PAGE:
“To every color, without exception, whatever may be its hue or shade, or however it may be compounded, there is another in perfect harmony to it, which is its complement, and may be said to be its companion.”
-American-born British scientist Benjamin Thompson, Count Rumford (1753–1814).
In visual art, harmony is believed to be an arrangement of parts that is pleasing to the eye. This can often be achieved using “complimentary colors,” which are pairs of colors which, when combined, create a grey-scale color (white, black, or somewhere in between). When placed next to each other, they create the strongest contrast for those two colors. The contrast creates an image of “harmony.” It isn’t boring, it provides interest without being overwhelming.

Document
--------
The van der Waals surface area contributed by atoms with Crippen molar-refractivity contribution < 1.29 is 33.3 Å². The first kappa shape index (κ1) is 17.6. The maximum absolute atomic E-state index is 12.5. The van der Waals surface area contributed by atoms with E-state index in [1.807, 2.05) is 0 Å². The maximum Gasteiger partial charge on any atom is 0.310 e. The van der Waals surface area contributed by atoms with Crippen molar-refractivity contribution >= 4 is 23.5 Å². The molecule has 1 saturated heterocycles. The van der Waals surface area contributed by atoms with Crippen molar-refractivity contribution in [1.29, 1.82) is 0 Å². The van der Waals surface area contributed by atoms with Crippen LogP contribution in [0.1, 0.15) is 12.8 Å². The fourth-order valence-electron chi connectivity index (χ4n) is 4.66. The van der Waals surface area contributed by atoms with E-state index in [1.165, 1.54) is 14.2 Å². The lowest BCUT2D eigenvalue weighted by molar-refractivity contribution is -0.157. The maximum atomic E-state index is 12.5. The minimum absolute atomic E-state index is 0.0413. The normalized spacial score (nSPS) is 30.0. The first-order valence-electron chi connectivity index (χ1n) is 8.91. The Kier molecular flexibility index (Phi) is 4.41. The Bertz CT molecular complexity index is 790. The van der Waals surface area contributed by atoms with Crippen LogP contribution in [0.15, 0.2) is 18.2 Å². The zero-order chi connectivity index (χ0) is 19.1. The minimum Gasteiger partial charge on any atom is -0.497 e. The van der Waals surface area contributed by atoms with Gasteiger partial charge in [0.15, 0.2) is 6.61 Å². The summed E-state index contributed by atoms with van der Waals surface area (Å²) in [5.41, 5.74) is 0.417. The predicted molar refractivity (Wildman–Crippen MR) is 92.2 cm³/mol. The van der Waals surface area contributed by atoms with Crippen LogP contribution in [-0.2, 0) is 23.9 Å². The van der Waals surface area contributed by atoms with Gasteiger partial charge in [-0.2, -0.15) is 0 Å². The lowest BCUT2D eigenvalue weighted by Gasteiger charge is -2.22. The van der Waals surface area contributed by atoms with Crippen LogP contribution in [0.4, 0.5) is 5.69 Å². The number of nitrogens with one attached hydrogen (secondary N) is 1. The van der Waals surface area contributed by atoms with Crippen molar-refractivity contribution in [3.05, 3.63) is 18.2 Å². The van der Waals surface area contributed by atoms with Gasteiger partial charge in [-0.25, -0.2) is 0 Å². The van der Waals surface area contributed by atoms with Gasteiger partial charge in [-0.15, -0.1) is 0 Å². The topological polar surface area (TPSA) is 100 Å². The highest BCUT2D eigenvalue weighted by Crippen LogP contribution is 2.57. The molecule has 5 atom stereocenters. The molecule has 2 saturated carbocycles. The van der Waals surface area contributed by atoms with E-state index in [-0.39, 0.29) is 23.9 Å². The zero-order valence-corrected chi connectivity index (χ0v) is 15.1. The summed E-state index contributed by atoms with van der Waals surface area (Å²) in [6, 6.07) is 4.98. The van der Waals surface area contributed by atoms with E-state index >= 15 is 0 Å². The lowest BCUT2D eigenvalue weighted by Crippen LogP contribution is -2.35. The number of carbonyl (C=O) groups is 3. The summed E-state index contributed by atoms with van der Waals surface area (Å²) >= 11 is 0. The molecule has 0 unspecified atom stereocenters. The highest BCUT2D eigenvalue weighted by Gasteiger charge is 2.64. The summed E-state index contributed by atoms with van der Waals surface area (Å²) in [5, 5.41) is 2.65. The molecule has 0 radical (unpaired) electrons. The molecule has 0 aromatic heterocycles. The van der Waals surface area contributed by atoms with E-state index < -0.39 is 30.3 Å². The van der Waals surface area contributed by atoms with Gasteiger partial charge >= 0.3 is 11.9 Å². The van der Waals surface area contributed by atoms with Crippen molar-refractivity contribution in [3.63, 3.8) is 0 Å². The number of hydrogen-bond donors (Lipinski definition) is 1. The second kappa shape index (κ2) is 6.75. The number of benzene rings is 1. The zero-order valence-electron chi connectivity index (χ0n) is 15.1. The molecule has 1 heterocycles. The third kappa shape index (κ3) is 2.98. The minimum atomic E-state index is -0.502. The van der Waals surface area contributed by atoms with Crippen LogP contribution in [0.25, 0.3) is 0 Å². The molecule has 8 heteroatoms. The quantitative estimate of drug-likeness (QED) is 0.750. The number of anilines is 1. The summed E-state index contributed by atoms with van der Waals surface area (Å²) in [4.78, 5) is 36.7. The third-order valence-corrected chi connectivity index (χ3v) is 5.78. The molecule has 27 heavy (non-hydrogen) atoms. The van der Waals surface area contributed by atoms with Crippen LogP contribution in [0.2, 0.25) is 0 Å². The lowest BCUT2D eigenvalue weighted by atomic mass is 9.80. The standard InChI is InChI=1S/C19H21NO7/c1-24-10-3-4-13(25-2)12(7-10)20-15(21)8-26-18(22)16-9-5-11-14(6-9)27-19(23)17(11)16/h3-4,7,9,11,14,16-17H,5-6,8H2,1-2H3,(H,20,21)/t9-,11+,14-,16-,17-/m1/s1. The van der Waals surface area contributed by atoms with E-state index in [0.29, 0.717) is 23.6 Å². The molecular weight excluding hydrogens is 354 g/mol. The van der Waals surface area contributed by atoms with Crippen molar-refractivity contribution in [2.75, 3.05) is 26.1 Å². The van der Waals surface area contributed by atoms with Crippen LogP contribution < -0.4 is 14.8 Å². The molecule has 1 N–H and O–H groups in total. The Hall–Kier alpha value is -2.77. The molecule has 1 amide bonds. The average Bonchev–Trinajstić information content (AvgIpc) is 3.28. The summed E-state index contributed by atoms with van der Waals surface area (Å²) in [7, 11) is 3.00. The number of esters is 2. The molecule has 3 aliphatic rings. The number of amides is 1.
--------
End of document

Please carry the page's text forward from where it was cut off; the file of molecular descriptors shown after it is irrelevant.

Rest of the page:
It makes sense to me that this concept is in play in our everyday lives as well. In order for harmony to exist, we need opposites to be contrasted, differences to be highlighted. I think the above quotation could be altered slightly and applied to human communication by changing out just a few words to say:
“To every idea, without exception, whatever may be its origination, or however it may be interpreted, there is another in perfect harmony to it, which is its complement, and may be said to be its companion.”
We, as people, can reach our fullest potential when we look at all sides of any issue, considering contrasts instead of rejecting them, and balancing ideas from every angle in the pursuit of human harmony.